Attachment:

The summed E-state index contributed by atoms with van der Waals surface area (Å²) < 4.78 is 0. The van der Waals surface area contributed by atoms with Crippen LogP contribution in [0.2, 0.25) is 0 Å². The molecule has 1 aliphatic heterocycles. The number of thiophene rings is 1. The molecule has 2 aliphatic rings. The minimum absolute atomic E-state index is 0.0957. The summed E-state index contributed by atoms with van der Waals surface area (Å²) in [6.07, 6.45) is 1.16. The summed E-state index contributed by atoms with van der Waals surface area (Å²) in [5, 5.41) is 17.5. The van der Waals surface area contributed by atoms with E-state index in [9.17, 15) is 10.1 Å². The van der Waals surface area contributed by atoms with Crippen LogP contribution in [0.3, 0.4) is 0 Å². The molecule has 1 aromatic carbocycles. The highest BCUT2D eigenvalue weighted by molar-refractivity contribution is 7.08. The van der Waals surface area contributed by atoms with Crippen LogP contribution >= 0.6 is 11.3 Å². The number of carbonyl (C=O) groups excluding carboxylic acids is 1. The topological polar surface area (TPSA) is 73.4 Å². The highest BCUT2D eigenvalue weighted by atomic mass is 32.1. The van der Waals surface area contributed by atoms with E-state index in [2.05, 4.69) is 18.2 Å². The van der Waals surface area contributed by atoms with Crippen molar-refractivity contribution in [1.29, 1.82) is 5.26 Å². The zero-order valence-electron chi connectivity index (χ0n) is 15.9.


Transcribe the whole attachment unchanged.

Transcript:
The summed E-state index contributed by atoms with van der Waals surface area (Å²) < 4.78 is 0. The van der Waals surface area contributed by atoms with Crippen LogP contribution in [0.2, 0.25) is 0 Å². The molecule has 1 aliphatic heterocycles. The number of thiophene rings is 1. The molecule has 2 aliphatic rings. The minimum absolute atomic E-state index is 0.0957. The summed E-state index contributed by atoms with van der Waals surface area (Å²) in [6.07, 6.45) is 1.16. The summed E-state index contributed by atoms with van der Waals surface area (Å²) in [5, 5.41) is 17.5. The van der Waals surface area contributed by atoms with E-state index in [9.17, 15) is 10.1 Å². The van der Waals surface area contributed by atoms with Crippen LogP contribution in [0.3, 0.4) is 0 Å². The molecule has 1 aromatic carbocycles. The highest BCUT2D eigenvalue weighted by molar-refractivity contribution is 7.08. The van der Waals surface area contributed by atoms with Crippen LogP contribution >= 0.6 is 11.3 Å². The number of carbonyl (C=O) groups excluding carboxylic acids is 1. The topological polar surface area (TPSA) is 73.4 Å². The highest BCUT2D eigenvalue weighted by atomic mass is 32.1. The van der Waals surface area contributed by atoms with E-state index in [2.05, 4.69) is 18.2 Å². The van der Waals surface area contributed by atoms with Crippen molar-refractivity contribution in [1.29, 1.82) is 5.26 Å². The zero-order valence-electron chi connectivity index (χ0n) is 15.9.